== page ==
If I spent 10 years of my professional and personal life devoted to the principle that our culture affects—changes–our lived, historical experience (which is one way to describe the work of a literary scholar), why can’t I say out loud, as a liberal, that this shit matters. That all our movies and films that center, drooling, on killing MATTER. These images and stories change us.

And perhaps they have changed us back into the kind of culture we were before we developed a civil society, when the rule of law began replacing feudal systems of social regulation.

Maybe “civil society” was always a fiction, given our long history with extra-legal systemic violence (ahem lynching, ahem rape, ahem domestic violence, ahem “stand your ground” laws, ahem stop-n-frisk).

So I’m willing to condemn Tarantino’s (or the Law and Order franchise, or like any drama on TV that isn’t Mad Men) bloodlust as bad for our society, sure, though they’d still sell enough tickets and ads to drown out any plaintive peacenik self-righteousness on WordPress.

But I’m still going to laugh at the Road Runner and Wile E Coyote.

Sorry. I just am.

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Morning Titter

 

 

Your quick hit of salacious but relevant political humor. In honor of Hickenlooper signing into law some common sense regulations of our you-know-whats.

funny gun thing

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Mr. Tiny Sips Takes a Big Ol’ Gulp

Today’s big news is that snowboarding may no longer be cool.

Sometimes heads of state are racist. Even when they say they’re not.

And Mr. Incremental Pragmatism closed his eyes, pinched his nose shut, and cannonballed into the deep waters of Big Politics. Without a floatie.

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Many Dimensions to Our Culture of Violence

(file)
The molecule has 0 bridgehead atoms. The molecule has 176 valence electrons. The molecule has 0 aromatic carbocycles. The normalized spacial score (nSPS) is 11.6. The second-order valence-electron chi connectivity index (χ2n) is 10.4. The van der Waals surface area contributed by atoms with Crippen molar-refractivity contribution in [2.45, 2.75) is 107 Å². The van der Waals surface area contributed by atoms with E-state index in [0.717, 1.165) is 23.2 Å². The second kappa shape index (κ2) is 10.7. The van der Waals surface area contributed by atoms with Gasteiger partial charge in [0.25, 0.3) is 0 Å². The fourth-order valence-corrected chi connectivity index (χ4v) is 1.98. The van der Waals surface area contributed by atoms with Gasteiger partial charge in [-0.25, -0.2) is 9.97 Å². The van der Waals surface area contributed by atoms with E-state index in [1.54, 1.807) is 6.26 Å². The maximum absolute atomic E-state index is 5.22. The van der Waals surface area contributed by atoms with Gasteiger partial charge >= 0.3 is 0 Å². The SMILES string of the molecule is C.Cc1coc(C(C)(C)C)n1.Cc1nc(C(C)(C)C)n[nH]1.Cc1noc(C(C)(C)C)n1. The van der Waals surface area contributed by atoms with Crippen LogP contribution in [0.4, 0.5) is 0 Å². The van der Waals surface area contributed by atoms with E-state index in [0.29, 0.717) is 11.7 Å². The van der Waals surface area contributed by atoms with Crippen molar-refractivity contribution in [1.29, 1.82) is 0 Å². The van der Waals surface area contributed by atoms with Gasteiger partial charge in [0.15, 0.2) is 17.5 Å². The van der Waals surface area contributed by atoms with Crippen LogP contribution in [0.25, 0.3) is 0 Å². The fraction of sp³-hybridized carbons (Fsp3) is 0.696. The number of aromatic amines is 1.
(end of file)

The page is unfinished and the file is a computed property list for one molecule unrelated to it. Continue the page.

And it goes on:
Many words, lately, on violence, guns, and women. It would take me all day to find all the links for you, so you can trust me on it. Aurora, Newton, Steubenville, this lovely meditation on the “slow violence” culture impels women to do unto their bodies daily.

This blog is forcing me to wrestle with the fact that what we can accept as obvious in academic humanities circles—that we live in a rape culture, for example, in which violence against women is the unquestioned norm pervading most of our daily life–actually takes a really long time to explain to people new to the concept. But sometimes examples of it can help.

I don’t intend to add to the litany about guns, violence, and gender. But it was all on my mind as I read this riveting NYT Magazine piece about a remarkable family who sought to use newfangled, hippy-dippy “restorative justice” to forgive the boy who killed their daughter and to give him a life-giving, rather than life-destroying, sentence.

Conor McBride

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Beautiful Writing (About Gun Control)

In last week’s New Yorker, the inimitable Jill Lepore lays out the history of gun control legislation from the Constitution onward.

Turns out, and it’s not surprising, that the current civil-rights-based interpretation of the 2nd Amendment was radical when the NRA started floating it in the 70s. For 200 years prior, everyone understood the Constitution to affirm the people’s right to form militias for the good of the commonwealth. The 2nd Amendment goes along with the 3d Amendment, protecting the commonwealth from a military regime (that part about not having to quarter a soldier without your consent).

Li’l militias soon got absorbed into the standing national army, and armories were publicly operated storehouses for the sanctioned army to use. Citizens used guns for hunting and didn’t think of the two as connected.

The right to defend your property from a shady-looking nogoodnik had nothing to do with it. But in the 70s, the NRA formed a lobbying arm. And during the Reagan administration, the NRA lobbyists started to succeed in getting this new, radical, civil rights interpretation placed in legal journals–and in getting it passed into law.